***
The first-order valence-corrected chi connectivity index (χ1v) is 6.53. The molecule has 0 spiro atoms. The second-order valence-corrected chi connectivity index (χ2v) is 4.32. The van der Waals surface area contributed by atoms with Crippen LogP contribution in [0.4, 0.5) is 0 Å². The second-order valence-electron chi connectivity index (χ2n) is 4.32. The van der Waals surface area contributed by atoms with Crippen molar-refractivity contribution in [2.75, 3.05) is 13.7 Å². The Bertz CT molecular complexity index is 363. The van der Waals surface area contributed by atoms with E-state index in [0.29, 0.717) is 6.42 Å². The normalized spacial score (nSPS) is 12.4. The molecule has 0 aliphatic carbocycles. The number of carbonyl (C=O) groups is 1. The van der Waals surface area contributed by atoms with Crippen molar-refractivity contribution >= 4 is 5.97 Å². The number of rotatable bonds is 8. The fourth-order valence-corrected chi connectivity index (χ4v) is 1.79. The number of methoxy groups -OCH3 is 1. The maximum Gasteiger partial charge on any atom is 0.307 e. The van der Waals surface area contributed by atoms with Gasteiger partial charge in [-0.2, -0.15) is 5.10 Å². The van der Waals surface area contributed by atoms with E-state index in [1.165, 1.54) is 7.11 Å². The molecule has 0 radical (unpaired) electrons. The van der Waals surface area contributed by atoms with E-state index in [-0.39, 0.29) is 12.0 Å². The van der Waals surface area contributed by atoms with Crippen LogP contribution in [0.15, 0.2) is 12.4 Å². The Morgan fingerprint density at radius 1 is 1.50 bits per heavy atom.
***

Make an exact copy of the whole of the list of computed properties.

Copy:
The first-order valence-corrected chi connectivity index (χ1v) is 6.53. The molecule has 0 spiro atoms. The second-order valence-corrected chi connectivity index (χ2v) is 4.32. The van der Waals surface area contributed by atoms with Crippen LogP contribution in [0.4, 0.5) is 0 Å². The second-order valence-electron chi connectivity index (χ2n) is 4.32. The van der Waals surface area contributed by atoms with Crippen molar-refractivity contribution in [2.75, 3.05) is 13.7 Å². The Bertz CT molecular complexity index is 363. The van der Waals surface area contributed by atoms with E-state index in [0.29, 0.717) is 6.42 Å². The normalized spacial score (nSPS) is 12.4. The molecule has 0 aliphatic carbocycles. The number of carbonyl (C=O) groups is 1. The van der Waals surface area contributed by atoms with Crippen molar-refractivity contribution >= 4 is 5.97 Å². The number of rotatable bonds is 8. The fourth-order valence-corrected chi connectivity index (χ4v) is 1.79. The number of methoxy groups -OCH3 is 1. The maximum Gasteiger partial charge on any atom is 0.307 e. The van der Waals surface area contributed by atoms with Gasteiger partial charge in [-0.2, -0.15) is 5.10 Å². The van der Waals surface area contributed by atoms with E-state index in [1.165, 1.54) is 7.11 Å². The molecule has 0 radical (unpaired) electrons. The van der Waals surface area contributed by atoms with E-state index in [-0.39, 0.29) is 12.0 Å². The van der Waals surface area contributed by atoms with Crippen LogP contribution in [0.15, 0.2) is 12.4 Å². The Morgan fingerprint density at radius 1 is 1.50 bits per heavy atom.